How Eastern Horses Transformed English Culture
More than two hundred Oriental horses were imported into the British Isles between 1650 and 1750. With the horses came Eastern ideas about horsemanship and the relationship between horses and humans. Landry's groundbreaking archival research reveals how these Eastern imports profoundly influenced riding and racing styles, as well as literature and sporting art.
After only a generation of crossbreeding on British soil, the English Thoroughbred was born, and with it the gentlemanly ideal of free forward movement over a country as an enactment of English liberties.
This radical reinterpretation of Ottoman and Arab influences on horsemanship and breeding sheds new light on English national identity, as illustrated in such classic works as Jonathan Swift's Gulliver's Travels and George Stubbs's portrait of Whistlejacket.
About the Author
"This is a fascinating thesis, absorbing in its many insights and detours, and lovingly argued."—Allan Mallinson, Country Life
"Only someone who is both a cultural historian and a devoted horse person could have written this remarkably engaging, wide-ranging book. Landry . . . tells in clear, vivid, fascinating detail of developments that will engage cultural and literary historians and animal fanciers."—Choice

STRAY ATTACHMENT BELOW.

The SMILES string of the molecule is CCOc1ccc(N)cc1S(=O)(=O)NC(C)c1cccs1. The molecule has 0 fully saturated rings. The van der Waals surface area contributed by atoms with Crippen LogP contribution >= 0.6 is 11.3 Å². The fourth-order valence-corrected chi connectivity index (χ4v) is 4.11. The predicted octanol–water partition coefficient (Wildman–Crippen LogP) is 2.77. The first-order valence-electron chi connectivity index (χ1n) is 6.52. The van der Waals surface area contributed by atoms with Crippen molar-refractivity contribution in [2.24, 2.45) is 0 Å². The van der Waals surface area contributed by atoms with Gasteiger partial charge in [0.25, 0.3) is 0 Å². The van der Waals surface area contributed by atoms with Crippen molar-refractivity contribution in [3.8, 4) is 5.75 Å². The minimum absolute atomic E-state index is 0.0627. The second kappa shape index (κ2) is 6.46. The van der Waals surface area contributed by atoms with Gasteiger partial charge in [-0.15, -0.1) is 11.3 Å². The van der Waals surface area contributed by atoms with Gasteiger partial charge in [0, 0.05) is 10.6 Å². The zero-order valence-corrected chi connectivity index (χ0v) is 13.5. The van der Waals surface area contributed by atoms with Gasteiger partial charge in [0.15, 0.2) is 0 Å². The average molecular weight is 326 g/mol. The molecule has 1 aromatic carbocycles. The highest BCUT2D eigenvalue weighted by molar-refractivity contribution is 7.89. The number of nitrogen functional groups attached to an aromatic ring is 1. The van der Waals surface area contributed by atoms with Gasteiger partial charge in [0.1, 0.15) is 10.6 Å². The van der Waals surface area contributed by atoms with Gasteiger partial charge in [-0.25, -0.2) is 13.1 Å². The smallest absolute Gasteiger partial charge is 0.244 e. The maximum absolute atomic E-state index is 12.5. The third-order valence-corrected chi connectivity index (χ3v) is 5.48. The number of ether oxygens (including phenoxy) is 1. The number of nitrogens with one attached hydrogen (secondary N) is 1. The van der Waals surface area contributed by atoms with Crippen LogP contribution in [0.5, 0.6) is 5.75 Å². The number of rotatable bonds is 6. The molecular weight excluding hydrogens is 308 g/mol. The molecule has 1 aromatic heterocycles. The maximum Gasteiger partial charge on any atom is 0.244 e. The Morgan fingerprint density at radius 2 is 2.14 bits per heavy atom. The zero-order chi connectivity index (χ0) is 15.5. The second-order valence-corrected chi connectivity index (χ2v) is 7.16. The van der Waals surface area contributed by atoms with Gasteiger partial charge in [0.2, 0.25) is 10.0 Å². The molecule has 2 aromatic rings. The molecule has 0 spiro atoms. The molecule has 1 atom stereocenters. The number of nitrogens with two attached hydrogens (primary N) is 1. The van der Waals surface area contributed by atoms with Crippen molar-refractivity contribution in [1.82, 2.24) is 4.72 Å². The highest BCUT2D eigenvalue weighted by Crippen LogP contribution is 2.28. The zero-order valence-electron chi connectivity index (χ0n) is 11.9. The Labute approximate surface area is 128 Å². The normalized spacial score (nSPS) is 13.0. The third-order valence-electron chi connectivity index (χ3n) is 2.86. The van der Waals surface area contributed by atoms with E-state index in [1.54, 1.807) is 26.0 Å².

"Donna Landry has produced a book of clean organization and admirable coherence. She writes with telling precision, as well as first-hand acquaintance with all horsey matters."—Pat Rogers, Times Literary Supplement
"An important and most welcome contribution to our understanding of the multi-faceted impact of horses on humans and focuses on the significant influence of Eastern imports on English culture . . . Johns Hopkins University press have published a book with exemplary production values to complement the content."—Peter Harrigan, Arabian Studies
"A timely and valuable contribution to the recently burgeoning field of animality and animal studies in the early modern period."—Richard Nash, Eighteenth-Century Studies
"It would make a surprising story and support claims that animal studies can make important contributions to the study of history and culture."—Nicholas Russell, American Historical Review
"A multi-faceted work that will serve as a landmark in the emerging field of animal and cultural studies."—Peter Edwards, Agricultural History
"All historians of the early modern period would benefit from reading this multi-faceted and fascinating book."—Mike Huggins, Journal of Social History
"Landry's accomplished book is sensitive not only to human-animal studies but to connected issues of class and human-animal labor."—Studies in English Literature
"Noble Brutes does a service not only to scholarship, but to horses as well."—Gala Argent, Eighteenth-Century Fiction
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